EVERYONE knows that gaining a place at one of Britain’s most prestigious universities is incredibly tough. Not only that, but the odds are heavily stacked against you if you are working class, black or Northern.
In 2015, 82 per cent of Oxbridge offers were given to students from the top two social groups; only six per cent of offers went to students from the bottom two social groups. Oxbridge regularly admits twice as many students from Eton as it does students eligible for free school meals.
And each year one in four Oxbridge colleges fail to make a single offer to a black British student, while the same colleges make more offers to applicants from four of the Home Counties than the whole of northern England.
This is despite both Oxford and Cambridge universities having outreach programmes to narrow these class, ethnic and geographical divides.
I, myself, am a beneficiary of one such programme: I attended the University of Oxford’s UNIQ summer school as a “disadvantaged student” in August 2014. Although I was educated at my local state grammar school, the post-industrial Yorkshire town in which I grew up has one of the lowest rates of university take-up in the country.
Attending the UNIQ scheme dispelled some of my worst fears about being an Oxford student, and gave me the encouragement I needed to apply for Oxford’s renowned PPE degree. Still, I could not help but feel a distinct lack of confidence about my chances of gaining a place.
I had no experience in writing long-form essays; let alone a personal statement capable of impressing a world-leading academic. I did not know anyone who could help me prepare for an admissions test, and I was wholly reliant on an overburdened history teacher at my state sixth-form to introduce me to the format of an Oxford interview.
However, with a little bit of luck, I gained a place at Mansfield College – then led by Labour peer Baroness Helena Kennedy – which stands apart from all the other Oxford colleges in offering 88 per cent of its places to students from state schools. I was lucky enough to be interviewed at a college which strives to ensure that students from disadvantaged backgrounds are given a fair chance.
The memory of my Oxford interview remains with me to this day: the trepidation of scaling the ‘ivory tower’ steps for the first time; the horror of being locked out of my college accommodation after a late night at the pub; the sheer exhaustion as I stood at the station waiting for the train home.
In many ways I still remain in a state of perpetual shock that my 17-year-old self was somehow able to navigate an environment so alien to the conditions in which I had grown up.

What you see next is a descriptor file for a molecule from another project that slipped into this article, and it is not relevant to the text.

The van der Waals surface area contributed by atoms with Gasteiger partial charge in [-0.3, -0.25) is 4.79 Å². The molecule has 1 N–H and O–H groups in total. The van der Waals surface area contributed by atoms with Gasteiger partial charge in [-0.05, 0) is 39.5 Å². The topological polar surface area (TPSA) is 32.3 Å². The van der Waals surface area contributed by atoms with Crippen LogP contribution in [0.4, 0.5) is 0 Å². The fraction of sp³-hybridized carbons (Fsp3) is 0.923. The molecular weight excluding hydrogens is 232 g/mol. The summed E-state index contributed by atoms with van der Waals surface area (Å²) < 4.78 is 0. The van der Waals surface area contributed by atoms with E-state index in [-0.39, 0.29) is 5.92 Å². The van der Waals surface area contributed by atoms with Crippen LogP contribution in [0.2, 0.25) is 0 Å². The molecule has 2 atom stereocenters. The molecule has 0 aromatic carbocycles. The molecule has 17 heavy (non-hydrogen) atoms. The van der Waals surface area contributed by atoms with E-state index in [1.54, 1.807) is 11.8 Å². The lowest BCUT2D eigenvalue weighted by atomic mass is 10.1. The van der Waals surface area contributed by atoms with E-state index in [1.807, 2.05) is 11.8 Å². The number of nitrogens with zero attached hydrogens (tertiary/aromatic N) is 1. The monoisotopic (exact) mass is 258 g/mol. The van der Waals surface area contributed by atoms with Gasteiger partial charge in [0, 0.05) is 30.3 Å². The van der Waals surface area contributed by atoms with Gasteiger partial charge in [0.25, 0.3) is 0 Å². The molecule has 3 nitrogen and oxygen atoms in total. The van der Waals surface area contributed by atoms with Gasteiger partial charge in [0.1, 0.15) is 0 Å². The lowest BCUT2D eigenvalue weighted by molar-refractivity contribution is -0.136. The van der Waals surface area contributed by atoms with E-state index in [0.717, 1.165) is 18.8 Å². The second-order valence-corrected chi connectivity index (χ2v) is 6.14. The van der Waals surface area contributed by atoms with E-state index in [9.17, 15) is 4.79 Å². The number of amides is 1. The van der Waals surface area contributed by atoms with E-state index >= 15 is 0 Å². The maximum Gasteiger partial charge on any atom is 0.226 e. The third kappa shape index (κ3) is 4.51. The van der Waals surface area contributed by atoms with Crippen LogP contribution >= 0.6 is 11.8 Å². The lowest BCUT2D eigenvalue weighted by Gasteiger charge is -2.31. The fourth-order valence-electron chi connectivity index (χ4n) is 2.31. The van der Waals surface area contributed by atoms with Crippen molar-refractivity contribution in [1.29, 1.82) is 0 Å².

This shock was amplified when I started studying at Oxford and began to repeatedly hear stories of how fellow students had been privately educated since the age of three, had various tutors commissioned to take care of their every academic need and been rigorously prepared for the Oxbridge interviews by parents and teachers alike.
It quickly became apparent that establishing university outreach programmes to encourage disadvantaged students to apply is by no means enough. Convincing disadvantaged students to apply is only the first hurdle; the more difficult challenge lies in giving those students the resources and soft skills to compete on a level playing field with their privileged peers.
A talented student from a disadvantaged background will be no match for an applicant from a privileged background if the privileged student has been rigorously coached to succeed in a process which began roughly from the day they were born.
As a result, I decided to create Access Oxbridge. It is is a non-profit organisation which seeks to give disadvantaged students access to the skills and resources they need to make a successful university application. We connect disadvantaged students with Oxbridge mentors who deliver live video tutorials ranging from personal statement advice, admissions test guidance, and realistic Oxbridge-style mock interviews. All students who attend non-fee paying schools and come from low socio-economic backgrounds or areas with low university take-up automatically qualify.
We cannot afford to sit idly by while talented students are let down by an unfair system. The only way to address the structural inequalities which prevent disadvantaged students from going to Oxbridge is to tackle them at their root.
With more than 100 mentors on board so far, it is clear that many current Oxbridge students are passionate about making a real difference to young people’s lives. Through Access Oxbridge, I hope to have taken the first steps to making Oxbridge truly accessible to all.
Joe Seddon is the founder of Access Oxbridge, a non-profit organisation which connects disadvantaged students with mentors. A recent Oxford graduate, he lives in his hometown of Tingley.